Teen Travel Partnership Strengthens Jewish German Relations
Last February, 150 people—Jews and Gentiles, Americans and Germans—stood side-by-side in a restored synagogue in rural Oberdorf Germany to celebrate Shabbat for the first time in 75 years. Years ago, my German-born father returned his family’s Torah, the very scroll rescued from the synagogue on Kristallnacht, to this place. On this visit, my American son presented the scroll to the mixed congregation for reading that evening. Standing with him were six American high school students who chose to join us for what the local population proclaimed a “joyous” experience.
This trip—and the Tikun Olam Project—was inspired by the lives of my parents, Susanna Wolffs and Karl Heiman, refugees of the Shoah. My mother fled her town, along with her parents and brother, under the cover of night in a hay cart. My father’s father was interned for months in Dachau Concentration Camp before being released and granted a visa so he and his family could escape to the United States. Both made Holocaust and Jewish education an important part of their lives. My mother, Susanna, devoted her life to religious education in the school at Temple B’nai Torah in Wantagh, NY, that now bears her name. For years, my father was a docent at the Holocaust Memorial and Tolerance Center of Nassau County, and lectured in schools, museums, and institutions in the United States and Germany about the global impact of the Shoah, and how it affected him and his family. Both my parents envisioned a future in which genocide would no longer exist, and the broken pieces of past harmony could be restored.
To carry on the work they began, I brought six students from TBT’s Susanna E. Heiman Religious School to the villages in Germany where my parents were born and where, beginning in the 1980s, residents had reached out to them in reconciliation. Through the personal relationships established and nurtured through the years, I connected with the high school in Bopfingen, and students’ families from the Ostalb-Gymnasium volunteered to host our students. None of the German students ever had met a Jew before. And none of the American students had ever had the opportunity to delve into this part of their own history.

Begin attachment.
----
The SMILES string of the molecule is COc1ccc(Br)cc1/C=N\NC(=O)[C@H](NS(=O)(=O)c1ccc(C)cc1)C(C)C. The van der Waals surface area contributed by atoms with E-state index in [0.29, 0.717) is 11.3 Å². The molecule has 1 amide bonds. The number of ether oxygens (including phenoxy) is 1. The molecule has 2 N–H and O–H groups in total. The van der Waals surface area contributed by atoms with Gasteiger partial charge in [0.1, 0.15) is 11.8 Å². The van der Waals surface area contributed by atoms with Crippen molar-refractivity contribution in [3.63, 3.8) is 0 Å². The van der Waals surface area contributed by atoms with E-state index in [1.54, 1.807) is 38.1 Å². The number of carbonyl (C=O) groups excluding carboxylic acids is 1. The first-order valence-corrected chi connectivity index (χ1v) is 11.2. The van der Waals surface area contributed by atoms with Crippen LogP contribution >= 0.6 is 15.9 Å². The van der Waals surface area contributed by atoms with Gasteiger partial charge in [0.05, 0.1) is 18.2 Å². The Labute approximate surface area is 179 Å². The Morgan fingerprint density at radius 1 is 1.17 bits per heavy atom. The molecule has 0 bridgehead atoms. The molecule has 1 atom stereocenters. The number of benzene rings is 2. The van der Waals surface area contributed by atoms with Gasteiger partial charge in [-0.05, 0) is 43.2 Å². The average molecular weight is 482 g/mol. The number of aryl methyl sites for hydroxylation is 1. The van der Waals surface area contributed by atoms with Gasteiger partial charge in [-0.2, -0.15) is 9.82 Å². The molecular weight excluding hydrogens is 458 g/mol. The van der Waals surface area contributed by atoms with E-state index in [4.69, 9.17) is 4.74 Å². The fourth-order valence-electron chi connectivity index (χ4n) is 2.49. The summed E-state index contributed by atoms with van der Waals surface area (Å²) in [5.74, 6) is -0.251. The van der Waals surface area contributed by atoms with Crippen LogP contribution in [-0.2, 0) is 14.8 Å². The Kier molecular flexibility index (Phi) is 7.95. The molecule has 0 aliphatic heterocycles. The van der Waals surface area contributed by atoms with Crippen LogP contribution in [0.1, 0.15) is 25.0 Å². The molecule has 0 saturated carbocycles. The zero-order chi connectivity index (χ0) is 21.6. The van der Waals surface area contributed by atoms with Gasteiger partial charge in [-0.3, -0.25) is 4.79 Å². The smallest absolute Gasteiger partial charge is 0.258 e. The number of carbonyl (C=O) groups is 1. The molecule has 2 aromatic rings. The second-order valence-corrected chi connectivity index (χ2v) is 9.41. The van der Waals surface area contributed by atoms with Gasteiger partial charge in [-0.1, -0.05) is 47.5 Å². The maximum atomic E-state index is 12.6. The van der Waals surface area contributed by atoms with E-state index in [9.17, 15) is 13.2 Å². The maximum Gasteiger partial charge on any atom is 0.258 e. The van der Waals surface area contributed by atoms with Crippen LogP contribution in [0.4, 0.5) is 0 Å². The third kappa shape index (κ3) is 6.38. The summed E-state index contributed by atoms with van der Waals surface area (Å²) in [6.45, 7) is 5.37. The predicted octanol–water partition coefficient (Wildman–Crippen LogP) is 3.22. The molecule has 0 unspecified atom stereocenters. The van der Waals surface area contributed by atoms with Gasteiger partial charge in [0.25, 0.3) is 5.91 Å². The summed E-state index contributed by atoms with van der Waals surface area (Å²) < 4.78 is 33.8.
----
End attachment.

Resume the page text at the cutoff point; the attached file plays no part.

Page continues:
Together, the German and American students explored Jewish life and history in the towns we visited, reciting kaddish in ancient Jewish cemeteries. We traveled together to Dachau, where we experienced firsthand the systematic dehumanization of life. When we came upon the crematoria, many of the students wept, incredulous that humans could inflict such horror on others, let alone on friends and neighbors.
On the return from Dachau, one of the German students asked, “What did our community lose when we lost our Jews?” To fully answer the question, it was decided right then and there that the Germans would visit New York to learn what happened to those who survived and emigrated to the United States. Planning began immediately for a visit in early July.
And so it was that last month the American students and their families hosted the German students from Bopfingen. During their visit, we explored the Jewish American immigrant experience at the Tenement Museum and the Eldridge Street Synagogue in Manhattan. Our students took their German friends to the Statue of Liberty, Ellis Island, Coney Island and to a minor league baseball game. Together we celebrated Shabbat, both in New York Harbor on July 4th and at Jones Beach the following week, just as we had done in the Oberdorf synagogue in February. I was inspired to watch as the German students, participating in the services, realized that what binds us together as human beings is far greater than what separates us.
By the end of their time together, the students agreed that their shared experiences had forever changed their lives. “I felt empowered by the spirits of the Jewish people all around me who had once been sent [to Dachau],” said one American student. Another wrote, “I have learned so much about my heritage and culture, as well as Jewish history in general.” One of the Germans is planning to apply for an internship at the Leo Baeck Institute, a research library dedicated to German Jewish history that is housed in the Center for Jewish History. Others are working to become docents at the restored synagogue in Oberdorf. During their last bit of time together, the students held each other close, shared tearful goodbyes, and promised to visit each other again.
I am proud of these students—and know that my parents would be proud of them as well—for the ways they are bringing some of the world’s broken pieces together to promote healing, and with their newfound peers, moving forward in friendship and in peace.
Elisabeth Prial, founder of the Tikun Olam Project, is a retired publishing professional and a member of Israel Congregation of Manchester, in Manchester, Vermont, where she serves on the synagogue board. She can be reached at firstname.lastname@example.org.